Spears grew up with an alcoholic father, an exacting mother, and a fear of disappointing them both. She also displayed a natural talent for singing and dancing and a strong work ethic. Spears is grateful for the adult professionals who helped her get her start, but the same can’t be said of her peers. When she met Justin Timberlake, also a Mouseketeer on the Disney Channel’s updated Mickey Mouse Club, the two formed an instant bond. Spears describes her teenage feelings for Timberlake as “so in love with him it was pathetic,” and she’s clearly angry about the rumors and breakup that followed. This tumultuous period haunted her for years. Out of many candidates for villains of the book, Timberlake included, perhaps the worst are the careless journalists of the late 1990s and early 2000s, who indulged Timberlake while vilifying Spears. The cycle repeated for years, taking its toll on her mental health. Spears gave birth to sons Sean Preston and Jayden James within two years, and she describes the difficulties they all faced living in the spotlight. The author writes passionately about how custody of her boys and visits with them were held over her head, and she recounts how they were used to coerce her to make decisions that weren’t always in her best interest. As many readers know, conservancy followed, and for 13 years, she toured, held a residency in Las Vegas, and performed—all while supposedly unable to take care of herself, an irony not lost on her. Overall, the book is cathartic, though readers who followed her 2021 trial won’t find many revelations, and many of the other newsworthy items have been widely covered in the run-up to the book’s release.

Spears’ vulnerability shines through as she describes her painful journey from vulnerable girl to empowered woman.

Pub Date: Oct. 24, 2023

ISBN: 9781668009048

Page Count: 288

Publisher: Gallery Books/Simon & Schuster

Review Posted Online: Oct. 25, 2023

Kirkus Reviews Issue: tomorrow

MY NAME IS BARBRA

What a talent, what a career, what a life, and what a treat to relive it all with this most down-to-earth of demigods.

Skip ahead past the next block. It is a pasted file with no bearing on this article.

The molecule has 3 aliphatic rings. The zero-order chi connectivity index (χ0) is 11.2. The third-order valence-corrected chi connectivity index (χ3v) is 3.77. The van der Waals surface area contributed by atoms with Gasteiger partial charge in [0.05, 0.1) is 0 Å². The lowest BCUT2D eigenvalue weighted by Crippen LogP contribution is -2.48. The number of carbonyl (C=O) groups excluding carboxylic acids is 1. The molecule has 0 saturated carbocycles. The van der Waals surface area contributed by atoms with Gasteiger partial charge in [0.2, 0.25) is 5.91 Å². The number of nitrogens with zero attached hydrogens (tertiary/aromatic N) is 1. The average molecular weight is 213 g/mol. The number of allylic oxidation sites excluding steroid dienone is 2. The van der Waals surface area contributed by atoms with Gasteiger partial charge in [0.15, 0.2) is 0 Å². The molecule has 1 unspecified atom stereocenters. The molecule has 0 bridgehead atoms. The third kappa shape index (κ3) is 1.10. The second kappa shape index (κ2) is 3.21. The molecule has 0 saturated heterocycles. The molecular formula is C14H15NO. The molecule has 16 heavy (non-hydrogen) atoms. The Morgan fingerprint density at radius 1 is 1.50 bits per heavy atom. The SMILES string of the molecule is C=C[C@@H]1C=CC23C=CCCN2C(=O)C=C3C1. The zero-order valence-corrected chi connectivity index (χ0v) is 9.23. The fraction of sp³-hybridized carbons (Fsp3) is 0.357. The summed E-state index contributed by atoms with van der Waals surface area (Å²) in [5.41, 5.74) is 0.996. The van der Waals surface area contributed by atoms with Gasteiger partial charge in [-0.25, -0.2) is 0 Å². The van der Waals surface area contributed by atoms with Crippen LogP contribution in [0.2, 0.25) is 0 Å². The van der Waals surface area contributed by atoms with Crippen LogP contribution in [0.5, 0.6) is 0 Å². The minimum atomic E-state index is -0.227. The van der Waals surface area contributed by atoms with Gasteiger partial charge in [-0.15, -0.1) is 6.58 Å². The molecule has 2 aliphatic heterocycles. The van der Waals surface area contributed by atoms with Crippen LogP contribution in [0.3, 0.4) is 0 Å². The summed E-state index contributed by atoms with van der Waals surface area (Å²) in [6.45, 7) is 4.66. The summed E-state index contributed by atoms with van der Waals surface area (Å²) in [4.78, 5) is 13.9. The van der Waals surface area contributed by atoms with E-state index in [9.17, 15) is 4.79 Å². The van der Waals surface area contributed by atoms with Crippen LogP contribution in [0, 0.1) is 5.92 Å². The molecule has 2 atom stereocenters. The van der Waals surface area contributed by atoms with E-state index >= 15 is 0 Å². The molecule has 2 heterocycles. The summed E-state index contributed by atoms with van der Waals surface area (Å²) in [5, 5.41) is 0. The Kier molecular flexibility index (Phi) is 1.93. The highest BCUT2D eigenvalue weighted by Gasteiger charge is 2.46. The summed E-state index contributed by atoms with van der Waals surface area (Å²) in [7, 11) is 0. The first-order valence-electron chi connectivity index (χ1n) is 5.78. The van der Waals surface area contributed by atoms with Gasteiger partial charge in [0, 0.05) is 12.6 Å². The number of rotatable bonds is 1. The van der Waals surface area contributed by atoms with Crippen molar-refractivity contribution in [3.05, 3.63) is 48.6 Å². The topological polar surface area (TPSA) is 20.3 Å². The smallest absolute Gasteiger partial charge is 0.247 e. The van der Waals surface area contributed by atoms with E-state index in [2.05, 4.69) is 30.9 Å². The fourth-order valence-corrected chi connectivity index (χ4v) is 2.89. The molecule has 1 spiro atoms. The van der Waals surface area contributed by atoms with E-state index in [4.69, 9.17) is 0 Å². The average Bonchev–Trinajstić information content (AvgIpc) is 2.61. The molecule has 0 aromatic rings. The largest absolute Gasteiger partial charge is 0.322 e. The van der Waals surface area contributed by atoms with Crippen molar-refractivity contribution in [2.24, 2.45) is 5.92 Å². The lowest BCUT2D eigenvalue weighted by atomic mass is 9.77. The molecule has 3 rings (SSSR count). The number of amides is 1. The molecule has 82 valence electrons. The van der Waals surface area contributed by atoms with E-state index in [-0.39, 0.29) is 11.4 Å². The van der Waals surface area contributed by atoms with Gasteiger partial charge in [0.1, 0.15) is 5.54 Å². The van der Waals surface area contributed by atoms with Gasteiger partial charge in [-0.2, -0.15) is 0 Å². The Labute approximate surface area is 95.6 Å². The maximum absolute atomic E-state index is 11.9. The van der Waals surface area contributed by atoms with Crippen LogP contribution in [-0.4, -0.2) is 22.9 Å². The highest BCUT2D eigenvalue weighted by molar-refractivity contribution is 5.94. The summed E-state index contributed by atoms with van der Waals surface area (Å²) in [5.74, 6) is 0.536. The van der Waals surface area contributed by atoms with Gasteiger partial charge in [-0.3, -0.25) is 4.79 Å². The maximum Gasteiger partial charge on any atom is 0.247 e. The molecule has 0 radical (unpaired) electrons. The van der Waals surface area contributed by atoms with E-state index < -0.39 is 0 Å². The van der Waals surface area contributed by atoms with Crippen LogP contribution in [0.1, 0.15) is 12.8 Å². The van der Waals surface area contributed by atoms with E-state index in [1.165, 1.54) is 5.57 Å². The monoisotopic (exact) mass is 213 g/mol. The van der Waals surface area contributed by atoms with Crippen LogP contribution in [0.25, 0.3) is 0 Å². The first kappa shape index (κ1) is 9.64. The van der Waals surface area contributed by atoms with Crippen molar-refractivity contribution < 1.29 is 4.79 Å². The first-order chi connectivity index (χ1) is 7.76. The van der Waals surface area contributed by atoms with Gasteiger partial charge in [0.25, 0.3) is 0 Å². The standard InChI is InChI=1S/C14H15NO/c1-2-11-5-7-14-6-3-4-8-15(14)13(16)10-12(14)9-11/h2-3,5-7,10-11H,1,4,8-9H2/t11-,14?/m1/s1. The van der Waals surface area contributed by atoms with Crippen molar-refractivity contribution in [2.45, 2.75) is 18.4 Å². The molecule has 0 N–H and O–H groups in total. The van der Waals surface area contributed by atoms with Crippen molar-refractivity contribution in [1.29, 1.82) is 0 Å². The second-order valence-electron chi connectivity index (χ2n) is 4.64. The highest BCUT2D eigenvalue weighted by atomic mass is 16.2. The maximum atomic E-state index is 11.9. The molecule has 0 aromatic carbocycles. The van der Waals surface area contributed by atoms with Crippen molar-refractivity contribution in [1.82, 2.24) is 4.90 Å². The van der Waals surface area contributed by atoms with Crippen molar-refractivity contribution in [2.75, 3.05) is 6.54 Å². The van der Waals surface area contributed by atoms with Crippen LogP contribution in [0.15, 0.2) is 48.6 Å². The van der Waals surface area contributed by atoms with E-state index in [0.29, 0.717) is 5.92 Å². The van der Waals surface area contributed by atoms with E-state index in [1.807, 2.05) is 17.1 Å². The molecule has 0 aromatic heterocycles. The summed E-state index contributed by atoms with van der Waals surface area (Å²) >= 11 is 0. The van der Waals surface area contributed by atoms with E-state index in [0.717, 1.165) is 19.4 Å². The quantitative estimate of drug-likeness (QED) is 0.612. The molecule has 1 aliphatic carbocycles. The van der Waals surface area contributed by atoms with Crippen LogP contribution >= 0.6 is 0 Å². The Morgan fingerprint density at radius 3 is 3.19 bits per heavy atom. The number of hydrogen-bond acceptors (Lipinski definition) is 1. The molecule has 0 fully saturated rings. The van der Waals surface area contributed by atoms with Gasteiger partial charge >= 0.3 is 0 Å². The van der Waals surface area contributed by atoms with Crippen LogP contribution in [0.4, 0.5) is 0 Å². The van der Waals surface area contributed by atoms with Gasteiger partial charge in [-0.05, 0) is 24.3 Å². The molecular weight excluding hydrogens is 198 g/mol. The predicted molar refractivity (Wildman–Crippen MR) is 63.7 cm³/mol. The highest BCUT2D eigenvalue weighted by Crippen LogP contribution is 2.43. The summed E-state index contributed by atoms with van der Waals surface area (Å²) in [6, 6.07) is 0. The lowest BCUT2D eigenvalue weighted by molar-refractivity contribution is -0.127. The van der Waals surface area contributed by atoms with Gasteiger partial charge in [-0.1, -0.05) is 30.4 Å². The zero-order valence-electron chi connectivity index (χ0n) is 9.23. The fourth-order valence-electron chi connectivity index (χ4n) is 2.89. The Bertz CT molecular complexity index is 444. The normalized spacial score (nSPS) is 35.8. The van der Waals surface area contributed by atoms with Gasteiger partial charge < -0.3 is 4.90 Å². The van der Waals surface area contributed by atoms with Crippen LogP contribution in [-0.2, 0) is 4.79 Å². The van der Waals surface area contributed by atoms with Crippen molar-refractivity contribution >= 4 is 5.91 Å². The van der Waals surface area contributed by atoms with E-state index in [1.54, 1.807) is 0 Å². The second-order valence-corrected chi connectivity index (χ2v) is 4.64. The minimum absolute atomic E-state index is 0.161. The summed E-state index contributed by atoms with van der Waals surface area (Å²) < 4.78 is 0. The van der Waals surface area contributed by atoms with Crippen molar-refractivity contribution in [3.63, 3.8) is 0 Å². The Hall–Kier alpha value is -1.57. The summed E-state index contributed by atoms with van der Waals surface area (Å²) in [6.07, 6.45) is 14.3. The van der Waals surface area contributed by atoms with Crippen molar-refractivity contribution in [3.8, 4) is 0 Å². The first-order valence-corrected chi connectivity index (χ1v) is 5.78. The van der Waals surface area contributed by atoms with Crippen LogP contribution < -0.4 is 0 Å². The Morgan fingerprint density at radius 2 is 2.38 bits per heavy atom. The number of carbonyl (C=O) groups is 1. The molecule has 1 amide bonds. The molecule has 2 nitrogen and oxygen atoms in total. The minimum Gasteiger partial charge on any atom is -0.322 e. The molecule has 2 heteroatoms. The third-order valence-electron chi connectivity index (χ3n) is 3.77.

A gloriously massive memoir from a sui generis star.

When Keith Richards and Bruce Springsteen published 500-page memoirs, that seemed long—but as we learned, they really did have that much to say. Streisand doubles the ante with 1,000 pages. In addition to chronicling her own life, the author offers fascinating lessons on acting, directing, film editing, sound mixing, lighting, and more, as revealed in detailed accounts of the making of each of her projects. As Stephen Sondheim commented about her, “It’s not just the gift, it’s the willingness to take infinite pains.” The pains really pay off. With every phase of her life, from childhood in Brooklyn to her 27-year-romance with current husband, James Brolin, Streisand throws everything she has—including her mother’s scrapbook and her own considerable talent as a writer—into developing the characters, settings, conversations, meals, clothes, and favorite colors and numbers of a passionately lived existence. In the process, she puts her unique stamp on coffee ice cream, egg rolls, dusty rose, pewter gray, the number 24, Donna Karan, Modigliani, and much more. Among the heroes are her father, who died when she was very young but nevertheless became an ongoing inspiration. The villains include her mother, whose coldness and jealousy were just as consistent. An armada of ex-boyfriends, colleagues, and collaborators come to life in a tone that captures the feel of Streisand’s spoken voice by way of Yiddishisms, parenthetical asides, and snappy second thoughts. The end is a little heavy on tributes, but you wouldn’t want to miss the dog cloning, the generous photo section, or this line, delivered in all seriousness: “Looking back, I feel as if I didn't fulfill my potential.”

What a talent, what a career, what a life, and what a treat to relive it all with this most down-to-earth of demigods.

Pub Date: Nov. 7, 2023

ISBN: 9780525429524

Page Count: 992

Publisher: Viking

Review Posted Online: Nov. 6, 2023

Kirkus Reviews Issue: Dec. 15, 2023